Denice knows firsthand how important community support can be to a person’s recovery. When she was first entering recovery, she struggled against stigma and related feelings of shame. Denice became addicted to opioids after experiencing a life-threatening accident, after which she had to spent substantial time in the hospital and was prescribed lots of painkillers by her doctors. “I was so embarrassed,” she explains. “Here I was, in this accident. I almost died. And now I’ve got to worry about being an addict?” She struggled to separate herself from that label of being “an addict.” She felt some people looked at her differently once they found out she was using opioids: “Once you say you’re a drug addict, you’re just a drug addict.” Yet Denice also had neighbors, friends, and community members who were there to cheer her on through her recovery. Her family was incredibly supportive, and her children played a major role in helping her start treatment. She hopes that other people in recovery will be able to have this same experience of community support and connection. “To support people who use drugs, we have to get rid of the stigma, the idea that they’re bad people, because they’re not.”

What does Denice want other people to know about recovery? “It can happen. You can recover.” Denice has a daily meditation book that she reads out of every morning, and she still sometimes calls her sponsor when she needs to. She also has seen that different things work for different people. To assist people in recovery, many providers will recommend medication-assisted treatment, where people take a medication, such as suboxone, often in combination with counseling. Medication-assisted treatment is based in evidence and can be one of the most effective ways to treat opioid use disorder. The medication helps reduce cravings and withdrawal so that the person can focus on managing their recovery. Yet in some circles, there is still stigma around using medication to support recovery from opioid use. Some people see it as still “using a drug.” But when used correctly, medication-assisted treatment is not addicting and can be an important step in helping people get their life back. “When I first went into recovery, I was against people using medication,” Denice says, “until I saw things happen that changed my mind.” During her time in treatment and as a volunteer, Denice has met people for whom medication-assisted treatment has been a lifesaver—helping them stop using substances, find a stable job, and keep their families together. She’s seen that this medication can help people change their life around. “That’s all we promise—that your life will change.” And she supports whatever approach works for different people to meet that goal.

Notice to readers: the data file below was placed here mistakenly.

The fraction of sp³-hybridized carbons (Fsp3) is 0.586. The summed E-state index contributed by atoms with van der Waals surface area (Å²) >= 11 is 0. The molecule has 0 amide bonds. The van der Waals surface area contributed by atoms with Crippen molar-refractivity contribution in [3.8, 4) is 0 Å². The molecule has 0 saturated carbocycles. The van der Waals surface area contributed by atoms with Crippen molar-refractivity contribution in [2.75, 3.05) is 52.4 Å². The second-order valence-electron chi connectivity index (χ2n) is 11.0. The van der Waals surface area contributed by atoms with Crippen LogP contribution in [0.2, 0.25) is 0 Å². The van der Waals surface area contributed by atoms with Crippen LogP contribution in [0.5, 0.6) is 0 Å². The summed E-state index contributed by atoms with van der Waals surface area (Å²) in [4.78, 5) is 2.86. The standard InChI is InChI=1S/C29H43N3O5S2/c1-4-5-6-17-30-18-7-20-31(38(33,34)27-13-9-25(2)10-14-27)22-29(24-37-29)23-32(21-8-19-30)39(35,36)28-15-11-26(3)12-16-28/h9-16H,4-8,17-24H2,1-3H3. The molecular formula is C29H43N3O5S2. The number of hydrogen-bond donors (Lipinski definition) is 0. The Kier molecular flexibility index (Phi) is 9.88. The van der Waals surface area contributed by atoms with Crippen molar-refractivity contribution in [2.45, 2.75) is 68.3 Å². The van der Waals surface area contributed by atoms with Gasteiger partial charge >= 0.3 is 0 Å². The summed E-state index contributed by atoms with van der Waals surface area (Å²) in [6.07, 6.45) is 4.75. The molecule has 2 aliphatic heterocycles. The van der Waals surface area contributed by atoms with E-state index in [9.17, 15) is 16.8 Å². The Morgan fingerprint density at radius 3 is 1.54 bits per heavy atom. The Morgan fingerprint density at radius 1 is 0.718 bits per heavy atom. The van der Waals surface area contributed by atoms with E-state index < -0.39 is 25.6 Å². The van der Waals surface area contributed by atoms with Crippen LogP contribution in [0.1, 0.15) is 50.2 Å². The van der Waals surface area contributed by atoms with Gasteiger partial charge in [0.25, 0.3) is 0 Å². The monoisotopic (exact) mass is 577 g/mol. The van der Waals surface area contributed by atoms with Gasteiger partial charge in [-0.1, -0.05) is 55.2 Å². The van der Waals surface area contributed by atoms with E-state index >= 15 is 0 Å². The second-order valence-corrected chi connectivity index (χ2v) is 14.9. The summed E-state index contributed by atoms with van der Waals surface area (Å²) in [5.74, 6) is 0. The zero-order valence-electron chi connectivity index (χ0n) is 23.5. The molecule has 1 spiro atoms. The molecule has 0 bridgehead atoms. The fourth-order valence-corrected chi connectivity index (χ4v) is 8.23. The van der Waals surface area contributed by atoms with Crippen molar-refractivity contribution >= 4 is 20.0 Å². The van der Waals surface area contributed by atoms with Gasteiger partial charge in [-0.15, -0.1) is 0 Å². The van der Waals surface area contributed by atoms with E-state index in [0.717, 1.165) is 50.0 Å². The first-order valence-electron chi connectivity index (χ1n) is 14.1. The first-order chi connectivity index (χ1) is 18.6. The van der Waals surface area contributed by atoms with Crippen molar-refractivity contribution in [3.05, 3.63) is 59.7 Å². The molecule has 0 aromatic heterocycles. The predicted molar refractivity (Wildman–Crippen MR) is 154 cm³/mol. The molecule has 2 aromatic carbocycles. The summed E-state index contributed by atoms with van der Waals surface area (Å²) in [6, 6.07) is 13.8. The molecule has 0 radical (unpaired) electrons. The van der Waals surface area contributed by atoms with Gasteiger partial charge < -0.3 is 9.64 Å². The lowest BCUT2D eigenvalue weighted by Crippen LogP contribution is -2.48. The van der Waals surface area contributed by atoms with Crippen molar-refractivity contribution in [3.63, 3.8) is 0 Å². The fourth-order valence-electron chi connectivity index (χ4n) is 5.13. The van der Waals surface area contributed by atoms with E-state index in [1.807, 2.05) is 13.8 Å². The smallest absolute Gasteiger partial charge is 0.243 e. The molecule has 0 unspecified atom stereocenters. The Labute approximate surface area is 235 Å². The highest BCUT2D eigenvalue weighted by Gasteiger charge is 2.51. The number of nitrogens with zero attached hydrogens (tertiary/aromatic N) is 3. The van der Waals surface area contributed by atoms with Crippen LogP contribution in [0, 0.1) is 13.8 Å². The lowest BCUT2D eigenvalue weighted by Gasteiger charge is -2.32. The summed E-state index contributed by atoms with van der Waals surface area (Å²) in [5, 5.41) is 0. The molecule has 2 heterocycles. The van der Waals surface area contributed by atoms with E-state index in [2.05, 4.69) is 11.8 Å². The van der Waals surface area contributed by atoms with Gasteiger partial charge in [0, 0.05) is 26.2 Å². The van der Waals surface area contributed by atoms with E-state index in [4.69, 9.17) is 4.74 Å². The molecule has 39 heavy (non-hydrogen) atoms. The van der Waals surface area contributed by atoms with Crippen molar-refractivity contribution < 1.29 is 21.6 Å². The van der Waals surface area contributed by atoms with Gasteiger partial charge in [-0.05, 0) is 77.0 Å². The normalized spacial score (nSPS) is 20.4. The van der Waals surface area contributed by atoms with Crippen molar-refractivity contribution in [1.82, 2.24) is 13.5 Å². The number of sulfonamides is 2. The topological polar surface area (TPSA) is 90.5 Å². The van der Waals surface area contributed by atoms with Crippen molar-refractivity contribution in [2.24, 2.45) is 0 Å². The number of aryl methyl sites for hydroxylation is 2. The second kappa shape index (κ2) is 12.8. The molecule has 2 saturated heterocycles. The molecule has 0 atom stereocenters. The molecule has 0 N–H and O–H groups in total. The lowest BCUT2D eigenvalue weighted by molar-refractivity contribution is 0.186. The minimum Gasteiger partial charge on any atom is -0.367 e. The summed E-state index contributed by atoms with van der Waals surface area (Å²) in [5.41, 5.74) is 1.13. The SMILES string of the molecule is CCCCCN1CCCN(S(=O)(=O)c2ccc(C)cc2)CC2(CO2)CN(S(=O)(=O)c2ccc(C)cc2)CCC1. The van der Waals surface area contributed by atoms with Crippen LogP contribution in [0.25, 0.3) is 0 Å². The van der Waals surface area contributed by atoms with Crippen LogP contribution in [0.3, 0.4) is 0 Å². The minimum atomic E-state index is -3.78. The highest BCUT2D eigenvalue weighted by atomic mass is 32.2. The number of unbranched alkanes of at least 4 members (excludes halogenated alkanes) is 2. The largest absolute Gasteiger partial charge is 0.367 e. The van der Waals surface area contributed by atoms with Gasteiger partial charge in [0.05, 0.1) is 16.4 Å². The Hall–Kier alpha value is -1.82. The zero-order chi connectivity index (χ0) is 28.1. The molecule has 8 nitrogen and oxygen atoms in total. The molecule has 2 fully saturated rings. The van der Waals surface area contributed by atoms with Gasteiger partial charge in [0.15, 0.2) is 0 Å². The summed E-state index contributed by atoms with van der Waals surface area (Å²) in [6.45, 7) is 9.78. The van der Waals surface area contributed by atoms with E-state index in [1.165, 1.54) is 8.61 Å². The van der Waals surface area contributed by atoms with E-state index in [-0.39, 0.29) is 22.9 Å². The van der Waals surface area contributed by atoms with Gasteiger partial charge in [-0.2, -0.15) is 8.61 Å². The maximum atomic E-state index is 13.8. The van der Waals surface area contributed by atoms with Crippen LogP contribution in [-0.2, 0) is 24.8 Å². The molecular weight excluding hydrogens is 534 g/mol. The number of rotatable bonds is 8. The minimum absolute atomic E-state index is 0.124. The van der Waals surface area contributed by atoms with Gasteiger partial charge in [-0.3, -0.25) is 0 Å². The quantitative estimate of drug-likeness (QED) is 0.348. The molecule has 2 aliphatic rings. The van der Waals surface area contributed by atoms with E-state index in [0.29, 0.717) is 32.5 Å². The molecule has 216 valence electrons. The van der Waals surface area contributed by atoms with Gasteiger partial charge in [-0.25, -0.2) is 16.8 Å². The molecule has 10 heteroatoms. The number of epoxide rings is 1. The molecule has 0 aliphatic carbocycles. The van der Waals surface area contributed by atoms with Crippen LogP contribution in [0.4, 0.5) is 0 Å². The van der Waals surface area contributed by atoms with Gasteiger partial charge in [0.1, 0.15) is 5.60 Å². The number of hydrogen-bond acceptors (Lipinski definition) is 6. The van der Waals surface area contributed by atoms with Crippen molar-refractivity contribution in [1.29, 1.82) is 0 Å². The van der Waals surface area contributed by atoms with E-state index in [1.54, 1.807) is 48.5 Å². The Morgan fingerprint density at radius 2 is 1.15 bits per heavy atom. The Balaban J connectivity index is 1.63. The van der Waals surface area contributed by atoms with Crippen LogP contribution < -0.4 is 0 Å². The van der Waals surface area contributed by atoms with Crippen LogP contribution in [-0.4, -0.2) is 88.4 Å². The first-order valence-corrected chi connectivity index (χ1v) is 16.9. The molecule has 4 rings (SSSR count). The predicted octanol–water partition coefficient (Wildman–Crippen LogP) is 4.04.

Denice is proud to be in recovery. She wants to help as many other people as possible understand that they can do it, too. Because of this, Denice has actively worked to share her story with as many people as possible. “Any place they wanted me to speak, I would. I get pretty proud whenever I can stand up and tell someone my story.” And she is seeing the payoff from her efforts. “People come up afterwards and tell me, ‘Oh my gosh, I could relate to that…’ I’d shout it from the treetops. I was all for recovery. I still am.”

To learn more about stigma and substance use, visit www.drugabuse.gov/drug-topics/addiction-science/words-matter-preferred-language-talking-about-addiction. For information about treatment and harm reduction services, visit sciotoconnect.org or call Pike County’s Drug, Addiction and Mental Health Services Board Crisis Hotline at (740) 947-2147. For more information about Appalachia Unite, visit www.facebook.com/AppalachiaUnite/.